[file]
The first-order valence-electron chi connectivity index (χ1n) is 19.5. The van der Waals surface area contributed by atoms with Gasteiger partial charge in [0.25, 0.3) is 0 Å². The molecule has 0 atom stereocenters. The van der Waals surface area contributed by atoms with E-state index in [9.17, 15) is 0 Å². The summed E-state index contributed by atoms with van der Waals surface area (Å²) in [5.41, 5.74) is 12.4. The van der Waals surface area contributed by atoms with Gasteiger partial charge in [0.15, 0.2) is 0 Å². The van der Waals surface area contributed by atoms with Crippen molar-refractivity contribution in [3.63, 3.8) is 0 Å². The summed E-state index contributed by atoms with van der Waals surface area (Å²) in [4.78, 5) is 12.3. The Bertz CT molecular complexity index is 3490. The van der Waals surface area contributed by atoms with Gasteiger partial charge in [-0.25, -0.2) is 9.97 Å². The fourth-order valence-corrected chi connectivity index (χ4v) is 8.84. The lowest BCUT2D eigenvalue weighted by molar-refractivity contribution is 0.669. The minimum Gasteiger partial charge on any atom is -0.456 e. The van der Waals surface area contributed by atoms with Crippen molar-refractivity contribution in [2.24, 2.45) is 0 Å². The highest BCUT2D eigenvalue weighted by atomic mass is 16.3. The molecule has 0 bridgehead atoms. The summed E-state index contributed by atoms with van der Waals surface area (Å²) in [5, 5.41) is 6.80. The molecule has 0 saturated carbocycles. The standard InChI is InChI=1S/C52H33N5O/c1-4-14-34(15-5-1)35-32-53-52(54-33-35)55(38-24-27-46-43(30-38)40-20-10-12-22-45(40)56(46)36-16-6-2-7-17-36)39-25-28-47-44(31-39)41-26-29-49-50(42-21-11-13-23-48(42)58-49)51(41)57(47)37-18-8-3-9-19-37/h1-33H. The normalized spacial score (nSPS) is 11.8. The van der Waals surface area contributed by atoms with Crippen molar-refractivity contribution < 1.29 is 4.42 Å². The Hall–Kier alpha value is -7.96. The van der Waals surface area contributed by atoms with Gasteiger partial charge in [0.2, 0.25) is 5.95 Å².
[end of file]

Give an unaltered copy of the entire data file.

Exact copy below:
The first-order valence-electron chi connectivity index (χ1n) is 19.5. The van der Waals surface area contributed by atoms with Gasteiger partial charge in [0.25, 0.3) is 0 Å². The molecule has 0 atom stereocenters. The van der Waals surface area contributed by atoms with E-state index in [9.17, 15) is 0 Å². The summed E-state index contributed by atoms with van der Waals surface area (Å²) in [5.41, 5.74) is 12.4. The van der Waals surface area contributed by atoms with Gasteiger partial charge in [0.15, 0.2) is 0 Å². The van der Waals surface area contributed by atoms with Crippen molar-refractivity contribution in [3.63, 3.8) is 0 Å². The summed E-state index contributed by atoms with van der Waals surface area (Å²) in [4.78, 5) is 12.3. The Bertz CT molecular complexity index is 3490. The van der Waals surface area contributed by atoms with Gasteiger partial charge in [-0.25, -0.2) is 9.97 Å². The fourth-order valence-corrected chi connectivity index (χ4v) is 8.84. The lowest BCUT2D eigenvalue weighted by molar-refractivity contribution is 0.669. The minimum Gasteiger partial charge on any atom is -0.456 e. The van der Waals surface area contributed by atoms with Crippen molar-refractivity contribution in [2.24, 2.45) is 0 Å². The highest BCUT2D eigenvalue weighted by atomic mass is 16.3. The molecule has 0 bridgehead atoms. The summed E-state index contributed by atoms with van der Waals surface area (Å²) in [5, 5.41) is 6.80. The molecule has 0 saturated carbocycles. The standard InChI is InChI=1S/C52H33N5O/c1-4-14-34(15-5-1)35-32-53-52(54-33-35)55(38-24-27-46-43(30-38)40-20-10-12-22-45(40)56(46)36-16-6-2-7-17-36)39-25-28-47-44(31-39)41-26-29-49-50(42-21-11-13-23-48(42)58-49)51(41)57(47)37-18-8-3-9-19-37/h1-33H. The normalized spacial score (nSPS) is 11.8. The van der Waals surface area contributed by atoms with Crippen molar-refractivity contribution < 1.29 is 4.42 Å². The Hall–Kier alpha value is -7.96. The van der Waals surface area contributed by atoms with Gasteiger partial charge in [0.2, 0.25) is 5.95 Å².